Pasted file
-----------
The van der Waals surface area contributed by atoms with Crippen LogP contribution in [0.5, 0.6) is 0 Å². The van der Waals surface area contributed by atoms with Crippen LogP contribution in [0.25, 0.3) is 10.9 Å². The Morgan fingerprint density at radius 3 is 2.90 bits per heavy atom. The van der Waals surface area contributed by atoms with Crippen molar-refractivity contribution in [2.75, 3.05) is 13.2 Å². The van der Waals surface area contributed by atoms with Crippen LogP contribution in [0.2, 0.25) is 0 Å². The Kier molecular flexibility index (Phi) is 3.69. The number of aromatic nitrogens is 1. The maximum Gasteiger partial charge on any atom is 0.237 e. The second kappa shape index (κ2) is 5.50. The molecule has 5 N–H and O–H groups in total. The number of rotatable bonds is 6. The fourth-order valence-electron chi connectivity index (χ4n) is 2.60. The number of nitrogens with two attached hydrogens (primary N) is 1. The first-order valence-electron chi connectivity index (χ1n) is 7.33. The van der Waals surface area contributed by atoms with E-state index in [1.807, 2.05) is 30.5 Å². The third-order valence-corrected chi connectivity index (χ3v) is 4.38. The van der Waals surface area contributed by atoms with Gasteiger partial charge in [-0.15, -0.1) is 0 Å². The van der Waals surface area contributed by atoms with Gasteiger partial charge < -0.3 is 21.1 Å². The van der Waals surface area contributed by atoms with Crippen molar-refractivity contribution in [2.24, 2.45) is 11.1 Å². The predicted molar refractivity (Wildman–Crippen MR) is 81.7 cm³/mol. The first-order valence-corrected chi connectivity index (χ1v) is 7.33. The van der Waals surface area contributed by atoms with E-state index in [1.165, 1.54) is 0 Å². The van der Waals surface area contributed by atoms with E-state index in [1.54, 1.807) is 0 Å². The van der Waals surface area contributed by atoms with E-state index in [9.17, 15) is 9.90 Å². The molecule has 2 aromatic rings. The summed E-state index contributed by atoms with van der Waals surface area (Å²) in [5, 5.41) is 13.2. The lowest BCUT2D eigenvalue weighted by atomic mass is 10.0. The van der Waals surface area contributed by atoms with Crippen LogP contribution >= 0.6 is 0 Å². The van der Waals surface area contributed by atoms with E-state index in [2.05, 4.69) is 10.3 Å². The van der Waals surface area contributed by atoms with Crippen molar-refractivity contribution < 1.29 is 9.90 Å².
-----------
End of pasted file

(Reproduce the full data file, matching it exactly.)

The van der Waals surface area contributed by atoms with Crippen LogP contribution in [0.5, 0.6) is 0 Å². The van der Waals surface area contributed by atoms with Crippen LogP contribution in [0.25, 0.3) is 10.9 Å². The Morgan fingerprint density at radius 3 is 2.90 bits per heavy atom. The van der Waals surface area contributed by atoms with Crippen molar-refractivity contribution in [2.75, 3.05) is 13.2 Å². The van der Waals surface area contributed by atoms with Crippen LogP contribution in [0.2, 0.25) is 0 Å². The Kier molecular flexibility index (Phi) is 3.69. The number of aromatic nitrogens is 1. The maximum Gasteiger partial charge on any atom is 0.237 e. The second kappa shape index (κ2) is 5.50. The molecule has 5 N–H and O–H groups in total. The number of rotatable bonds is 6. The fourth-order valence-electron chi connectivity index (χ4n) is 2.60. The number of nitrogens with two attached hydrogens (primary N) is 1. The first-order valence-electron chi connectivity index (χ1n) is 7.33. The van der Waals surface area contributed by atoms with E-state index in [1.807, 2.05) is 30.5 Å². The third-order valence-corrected chi connectivity index (χ3v) is 4.38. The van der Waals surface area contributed by atoms with Gasteiger partial charge in [-0.15, -0.1) is 0 Å². The van der Waals surface area contributed by atoms with Gasteiger partial charge < -0.3 is 21.1 Å². The van der Waals surface area contributed by atoms with Crippen molar-refractivity contribution in [2.24, 2.45) is 11.1 Å². The predicted molar refractivity (Wildman–Crippen MR) is 81.7 cm³/mol. The first-order valence-corrected chi connectivity index (χ1v) is 7.33. The van der Waals surface area contributed by atoms with E-state index in [1.165, 1.54) is 0 Å². The van der Waals surface area contributed by atoms with E-state index in [1.54, 1.807) is 0 Å². The van der Waals surface area contributed by atoms with E-state index in [9.17, 15) is 9.90 Å². The molecule has 2 aromatic rings. The summed E-state index contributed by atoms with van der Waals surface area (Å²) in [5, 5.41) is 13.2. The lowest BCUT2D eigenvalue weighted by atomic mass is 10.0. The van der Waals surface area contributed by atoms with Crippen LogP contribution >= 0.6 is 0 Å². The van der Waals surface area contributed by atoms with E-state index in [2.05, 4.69) is 10.3 Å². The van der Waals surface area contributed by atoms with Crippen molar-refractivity contribution < 1.29 is 9.90 Å².